He supported Boris Johnson's five-week suspension of parliament and does not rule out a chaotic no-deal Brexit.
Camden councillor Maria Higson showed her support for Mr Carter by liking his tweet criticising an opposition MP for not supporting a pre-October 31 general election.
The lack of Parliamentary support for an early general election is due to opposition parties hoping to pick up some of the votes that Boris Johnson will lose if he is unable to keep to his October 31 "do-or-die" pledge, in addition to concerns over the risk of a no-deal Brexit.
It is simpler and less divisive to have a further referendum. Attempting to unblock the impasse via a general election would cause greater uncertainty and would mean Brexit concerns would be conflated with wider issues.
Boris is a recipe for Brexit disaster
David Reed, Eton Avenue, Hampstead, writes:
Oh dear, now it seems the European Union is responsible for knife crime in the UK, according to arch-Brexithead Anthony Rodwell (Letter, October 3)!
But it is hard to take the rest of his comments seriously: "I never had a chance to vote for Baroness Hale or other High Court judges", he wails, thus attacking a key principle ensuring our judicial system is as independent as possible from political influence.
Not joining the Euro has allowed Britain to boom, he adds, failing to notice the reality of the British economy today: poverty all around, homelessness soaring and lousy pay for most as Tory austerity policies continue to dismantle the welfare state.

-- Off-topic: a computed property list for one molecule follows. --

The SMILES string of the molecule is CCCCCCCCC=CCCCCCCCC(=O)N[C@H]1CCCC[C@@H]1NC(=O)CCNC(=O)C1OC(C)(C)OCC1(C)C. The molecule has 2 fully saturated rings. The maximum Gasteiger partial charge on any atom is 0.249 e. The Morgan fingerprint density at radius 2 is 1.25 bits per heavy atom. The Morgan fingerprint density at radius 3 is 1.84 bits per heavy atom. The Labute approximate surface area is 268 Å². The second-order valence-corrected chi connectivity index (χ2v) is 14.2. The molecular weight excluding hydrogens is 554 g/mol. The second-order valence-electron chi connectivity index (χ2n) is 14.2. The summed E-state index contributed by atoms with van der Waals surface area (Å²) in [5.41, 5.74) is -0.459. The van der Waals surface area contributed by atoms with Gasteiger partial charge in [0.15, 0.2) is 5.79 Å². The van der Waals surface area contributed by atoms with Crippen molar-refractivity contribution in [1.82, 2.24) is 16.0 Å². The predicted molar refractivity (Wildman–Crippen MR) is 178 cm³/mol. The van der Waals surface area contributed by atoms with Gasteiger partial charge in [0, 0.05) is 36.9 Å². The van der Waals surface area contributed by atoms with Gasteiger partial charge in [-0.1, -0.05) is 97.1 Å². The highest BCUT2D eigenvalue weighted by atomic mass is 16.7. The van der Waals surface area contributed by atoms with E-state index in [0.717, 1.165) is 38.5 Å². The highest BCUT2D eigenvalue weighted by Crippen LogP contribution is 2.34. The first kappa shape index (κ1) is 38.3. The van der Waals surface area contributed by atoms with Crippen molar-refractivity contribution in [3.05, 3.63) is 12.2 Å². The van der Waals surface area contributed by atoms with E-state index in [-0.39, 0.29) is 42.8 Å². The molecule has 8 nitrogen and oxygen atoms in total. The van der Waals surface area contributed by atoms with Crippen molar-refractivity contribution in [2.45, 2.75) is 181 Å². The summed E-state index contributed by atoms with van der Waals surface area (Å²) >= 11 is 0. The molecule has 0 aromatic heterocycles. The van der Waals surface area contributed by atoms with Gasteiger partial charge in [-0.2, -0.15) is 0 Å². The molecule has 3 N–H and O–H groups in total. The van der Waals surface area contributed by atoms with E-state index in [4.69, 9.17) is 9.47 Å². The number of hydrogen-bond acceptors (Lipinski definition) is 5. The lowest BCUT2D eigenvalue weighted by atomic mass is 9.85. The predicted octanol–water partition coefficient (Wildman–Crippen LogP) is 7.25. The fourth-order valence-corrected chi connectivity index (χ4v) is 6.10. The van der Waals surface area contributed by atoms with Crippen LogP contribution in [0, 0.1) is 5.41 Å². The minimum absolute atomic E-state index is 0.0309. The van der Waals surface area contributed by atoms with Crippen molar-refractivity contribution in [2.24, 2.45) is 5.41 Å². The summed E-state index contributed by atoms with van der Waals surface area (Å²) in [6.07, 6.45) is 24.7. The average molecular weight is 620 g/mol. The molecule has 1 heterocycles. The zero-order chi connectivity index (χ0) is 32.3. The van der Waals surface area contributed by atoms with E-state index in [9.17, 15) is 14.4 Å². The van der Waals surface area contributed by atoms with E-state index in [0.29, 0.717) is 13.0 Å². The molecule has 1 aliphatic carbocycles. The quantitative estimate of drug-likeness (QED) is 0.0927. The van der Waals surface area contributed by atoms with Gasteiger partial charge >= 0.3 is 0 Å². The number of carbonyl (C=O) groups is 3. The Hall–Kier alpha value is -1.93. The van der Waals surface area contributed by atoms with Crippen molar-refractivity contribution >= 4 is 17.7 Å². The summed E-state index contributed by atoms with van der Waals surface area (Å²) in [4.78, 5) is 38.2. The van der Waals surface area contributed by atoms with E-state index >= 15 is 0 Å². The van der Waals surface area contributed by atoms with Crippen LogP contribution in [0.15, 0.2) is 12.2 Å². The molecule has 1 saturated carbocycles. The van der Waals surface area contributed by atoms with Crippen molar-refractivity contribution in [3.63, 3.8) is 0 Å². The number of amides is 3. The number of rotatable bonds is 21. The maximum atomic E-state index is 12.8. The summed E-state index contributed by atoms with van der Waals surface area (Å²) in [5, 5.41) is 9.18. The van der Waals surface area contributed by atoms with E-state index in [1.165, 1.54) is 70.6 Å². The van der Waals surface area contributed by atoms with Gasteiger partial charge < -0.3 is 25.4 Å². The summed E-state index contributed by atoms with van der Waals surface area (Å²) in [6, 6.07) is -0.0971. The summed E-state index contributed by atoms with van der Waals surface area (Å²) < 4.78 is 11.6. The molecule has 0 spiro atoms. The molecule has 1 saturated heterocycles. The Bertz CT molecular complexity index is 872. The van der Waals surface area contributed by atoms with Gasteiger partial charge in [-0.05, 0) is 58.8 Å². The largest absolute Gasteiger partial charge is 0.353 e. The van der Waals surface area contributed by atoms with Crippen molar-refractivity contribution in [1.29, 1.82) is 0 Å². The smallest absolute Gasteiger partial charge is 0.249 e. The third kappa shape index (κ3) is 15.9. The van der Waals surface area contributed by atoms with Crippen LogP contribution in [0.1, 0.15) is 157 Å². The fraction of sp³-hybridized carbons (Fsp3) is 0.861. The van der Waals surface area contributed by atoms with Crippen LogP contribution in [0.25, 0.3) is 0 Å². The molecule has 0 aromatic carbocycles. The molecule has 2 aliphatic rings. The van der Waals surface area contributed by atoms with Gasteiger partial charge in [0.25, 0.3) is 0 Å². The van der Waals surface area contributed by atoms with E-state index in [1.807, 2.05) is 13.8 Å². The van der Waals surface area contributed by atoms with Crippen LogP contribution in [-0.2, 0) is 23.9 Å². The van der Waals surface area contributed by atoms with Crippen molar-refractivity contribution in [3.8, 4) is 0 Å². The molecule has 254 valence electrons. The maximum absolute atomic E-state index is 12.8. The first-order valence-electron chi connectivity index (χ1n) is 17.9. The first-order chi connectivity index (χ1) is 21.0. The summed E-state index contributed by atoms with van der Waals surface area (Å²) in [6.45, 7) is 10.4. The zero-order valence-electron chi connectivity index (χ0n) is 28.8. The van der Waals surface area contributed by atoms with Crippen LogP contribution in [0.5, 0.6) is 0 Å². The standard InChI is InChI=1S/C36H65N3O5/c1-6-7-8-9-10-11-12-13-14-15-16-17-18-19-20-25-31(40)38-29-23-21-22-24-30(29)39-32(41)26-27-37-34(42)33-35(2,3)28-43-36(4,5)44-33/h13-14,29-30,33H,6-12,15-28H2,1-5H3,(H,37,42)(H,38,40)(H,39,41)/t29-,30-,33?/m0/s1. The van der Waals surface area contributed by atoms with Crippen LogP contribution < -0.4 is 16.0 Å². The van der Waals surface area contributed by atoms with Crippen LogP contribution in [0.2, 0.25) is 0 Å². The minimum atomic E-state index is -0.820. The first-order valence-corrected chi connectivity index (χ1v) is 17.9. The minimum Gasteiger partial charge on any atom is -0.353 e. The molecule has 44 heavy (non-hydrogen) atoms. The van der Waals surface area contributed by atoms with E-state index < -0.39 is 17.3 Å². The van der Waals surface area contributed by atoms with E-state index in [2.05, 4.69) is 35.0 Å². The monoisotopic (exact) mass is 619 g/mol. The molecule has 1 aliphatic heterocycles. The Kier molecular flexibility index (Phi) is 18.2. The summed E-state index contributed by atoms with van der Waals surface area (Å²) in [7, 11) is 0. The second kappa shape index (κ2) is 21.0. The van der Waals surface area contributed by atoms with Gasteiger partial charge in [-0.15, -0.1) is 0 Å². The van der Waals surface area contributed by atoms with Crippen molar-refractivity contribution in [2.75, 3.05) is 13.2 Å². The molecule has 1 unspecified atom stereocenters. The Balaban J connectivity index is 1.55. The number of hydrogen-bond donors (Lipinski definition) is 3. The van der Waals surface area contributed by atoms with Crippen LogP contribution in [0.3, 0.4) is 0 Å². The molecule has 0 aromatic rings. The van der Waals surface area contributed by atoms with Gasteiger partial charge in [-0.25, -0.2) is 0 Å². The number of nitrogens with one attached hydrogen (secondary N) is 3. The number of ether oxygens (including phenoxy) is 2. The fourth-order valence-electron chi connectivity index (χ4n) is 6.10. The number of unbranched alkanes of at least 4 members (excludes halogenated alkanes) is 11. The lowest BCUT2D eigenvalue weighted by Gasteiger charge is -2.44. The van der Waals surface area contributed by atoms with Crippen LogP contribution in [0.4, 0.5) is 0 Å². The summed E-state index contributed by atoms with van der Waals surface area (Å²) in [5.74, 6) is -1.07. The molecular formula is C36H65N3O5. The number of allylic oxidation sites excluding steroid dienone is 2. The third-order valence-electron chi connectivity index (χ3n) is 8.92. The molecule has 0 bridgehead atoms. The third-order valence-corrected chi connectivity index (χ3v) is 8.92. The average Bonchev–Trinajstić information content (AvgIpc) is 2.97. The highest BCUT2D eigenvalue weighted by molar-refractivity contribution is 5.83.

Finally, Mr Rodwell says, we don't need Labour Party legislation to cut working hours, I can do it myself. I don't want to pry into his working life, but few of us can negotiate with employers, so he must be one of the lucky ones I guess.
As I approach my 80th birthday, my joke about seeing the disaster Brexit will bring is wearing thin, but I know that Britain under Boris Johnson will be a disaster. We will be a pawn in Donald Trump's game - a minor one at that.
Does Labour really back a new poll?
Peter Rutherford, Pandora Road, Hampstead, writes:
I am not convinced that your View from the House (Only Labour willing to give Brexit choice) is even true.
If it is, then why does Sir Keir Starmer restrict himself to one measly poll?
The Irish have had five. Surely he can do better than that. Actually, I think this is his intention - to promote polls until he and his associates get the answer that they want.
The forces of capitalism are really working overtime.